Every musical instrument has the ability to manipulate (to varying degrees)  the 3 properties of sound.
  • Pitch
  • Tone
  • Volume

The way in which each instrument does this is dependant on its physical design and structure. A guitar will always sound different to a trombone due to how each is constructed and how the sound is produced within them.

Every note played on any instrument is not just a single note, but a combination of strong and weak harmonics stretched across the audio spectrum. It is these differences in harmonic structure that defines the Timbre or Tone of an instrument.

Synthesisers are a good way to break down sound into simpler components so that we can get a grasp of how it all works at a fundamental level.

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In this article we look look at the very basics of the components of a synthesiser and how they interact with sound at each point ultimately having the ability to completely hand craft and almost limitless variation of sounds.

The average synthesiser is made up of 5 stages. These are: 
  • Oscillator
  • Filter
  • Amplifier
  • LFO
  • Envelope


 
 
The term 'Equalisation' is a throwback to the days of needing filters to correct the tonal changes of audio sent along telephone wires.
These days EQ refers to any filter device that targets and manipulates specific frequencies within the audio spectrum.
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In this article we will come to terms with the basics of how to use EQ musically, and discuss a few pieces of 'Good Practice' advice.

  • Filter Types 
  • Cut vs Boost
  • Sweeping
  • Mirror EQ


 
 
Alongside EQ and Reverb, Compression is one of the 3 key tools in mixing (and recording and mastering) yet one of the most misused and misunderstood.

What a Compressor does is seemingly simple; It controls the Dynamic Range of a track by reducing the volume every time a peak passes beyond a set threshold, then 'releasing' the signal back to it's original level.
Its other main function is to alter the shape or envelope of a sound.

Understanding compression and using one with intentionality can significantly improve the clarity, consistency and punch of a mix by adding body, character and definition to a track.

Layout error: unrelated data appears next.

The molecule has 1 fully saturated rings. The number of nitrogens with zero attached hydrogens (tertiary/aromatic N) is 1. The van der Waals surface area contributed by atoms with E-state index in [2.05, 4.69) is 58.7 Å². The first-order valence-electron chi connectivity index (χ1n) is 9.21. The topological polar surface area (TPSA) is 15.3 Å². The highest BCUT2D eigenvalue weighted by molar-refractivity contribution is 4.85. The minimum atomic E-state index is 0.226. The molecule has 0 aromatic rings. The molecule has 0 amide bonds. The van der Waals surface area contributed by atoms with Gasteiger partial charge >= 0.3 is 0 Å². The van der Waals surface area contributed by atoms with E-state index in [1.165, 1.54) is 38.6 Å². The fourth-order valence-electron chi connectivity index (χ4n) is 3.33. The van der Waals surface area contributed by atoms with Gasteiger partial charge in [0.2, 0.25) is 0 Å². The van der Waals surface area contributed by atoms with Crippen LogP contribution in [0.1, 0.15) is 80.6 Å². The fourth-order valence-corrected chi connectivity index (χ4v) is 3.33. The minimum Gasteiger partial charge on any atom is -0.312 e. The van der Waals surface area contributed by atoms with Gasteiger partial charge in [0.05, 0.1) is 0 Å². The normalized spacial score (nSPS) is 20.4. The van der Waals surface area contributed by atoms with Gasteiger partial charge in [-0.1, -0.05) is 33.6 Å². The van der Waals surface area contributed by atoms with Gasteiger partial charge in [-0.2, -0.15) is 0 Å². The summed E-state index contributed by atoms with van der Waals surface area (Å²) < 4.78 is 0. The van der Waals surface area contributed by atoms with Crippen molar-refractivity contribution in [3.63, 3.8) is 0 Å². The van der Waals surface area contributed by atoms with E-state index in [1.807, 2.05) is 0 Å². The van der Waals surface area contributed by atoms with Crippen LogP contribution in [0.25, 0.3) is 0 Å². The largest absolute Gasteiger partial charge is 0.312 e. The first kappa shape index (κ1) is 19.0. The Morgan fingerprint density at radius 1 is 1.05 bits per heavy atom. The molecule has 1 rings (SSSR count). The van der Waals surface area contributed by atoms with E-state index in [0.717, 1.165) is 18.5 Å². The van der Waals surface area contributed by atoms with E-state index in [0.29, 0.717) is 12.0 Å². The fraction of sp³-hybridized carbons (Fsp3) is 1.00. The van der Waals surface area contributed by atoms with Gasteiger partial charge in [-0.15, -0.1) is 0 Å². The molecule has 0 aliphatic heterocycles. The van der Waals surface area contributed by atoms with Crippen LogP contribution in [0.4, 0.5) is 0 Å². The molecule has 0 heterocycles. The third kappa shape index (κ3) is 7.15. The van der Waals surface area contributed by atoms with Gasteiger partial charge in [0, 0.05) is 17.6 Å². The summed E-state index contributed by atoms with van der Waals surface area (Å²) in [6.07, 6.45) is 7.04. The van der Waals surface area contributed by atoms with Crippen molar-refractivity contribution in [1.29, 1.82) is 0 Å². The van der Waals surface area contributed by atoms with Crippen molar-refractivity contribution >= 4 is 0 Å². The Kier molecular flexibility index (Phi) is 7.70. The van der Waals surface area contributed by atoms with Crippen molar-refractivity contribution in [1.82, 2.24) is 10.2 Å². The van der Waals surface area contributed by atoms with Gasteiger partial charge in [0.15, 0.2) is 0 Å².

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In this topic we will cover

  • What is compression
  • How it's controlled 
  • What effect its parameters have on a sound
  • A starting point to getting the sound you want



 
 
With an unimaginable quantity and scope of plugins/hardware available it is all too easy to be overwhelmed and/or fooled into thinking your mixes can never sound professional without a serious investment in this gear.

There are in fact 3 tools that you need to get great mixes and all of them come free with your DAW.
As with any tools, knowing how to use them is key.
In this post we will look at the 3 categories of effects and the basics of what they are used for:

  • Filter     -  Related to the Timbre (Tone) of the Signal. 
  • Dynamic - Related to the Amplitude (Volume) Volume of the Signal.
  • Delay     - Related to the Propagation (Space) of the Signal.

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Careful and intentional use of these 3 elements is key to getting professional sounding mixes.

Second to capturing great recordings at their source, these tools are at the heart and soul of mixing and they all come free with your DAW.

In this article we will outline the 3 main effect categories and give a brief introduction to how they are used.


 
 
Just like in the Recording Phase, taking time to get things right at setup will greatly benefit your workflow and final product.
Here are some considerations when setting up your next DAW session:

  • Naming & Location of Files
  • Sample Rate & Bit Depth
  • File Type
  • Hardware Settings & Buffer Size

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It can be tempting to just dive in, hit the record button and get that audio captured so you can get your teeth into post-production.

As we saw with the recording, time spent getting things right at the start is hugely important and will invariably save you time later on.

In this post I will go into further detail about the project checklist as well as giving some tips on setting up a simple template in Pro Tools.


 
 
Big Wins

  • Rockin' Performance & Instrument Sound
  • Get the Best Sound With Just Your Mic's
  • Get Your Phase Sorted

Even (if not especially) in this day and age of recording, the ultimate quality of your sound has heaps to do with how your raw tracks come in on tracking day.

Strong Foundations

There is a misguided tendency in the modern world of digital recording to Fix-it-in-the-Mix rather than to capture the sound well where it comes from.

'A Great Photo Needs a Great Shot'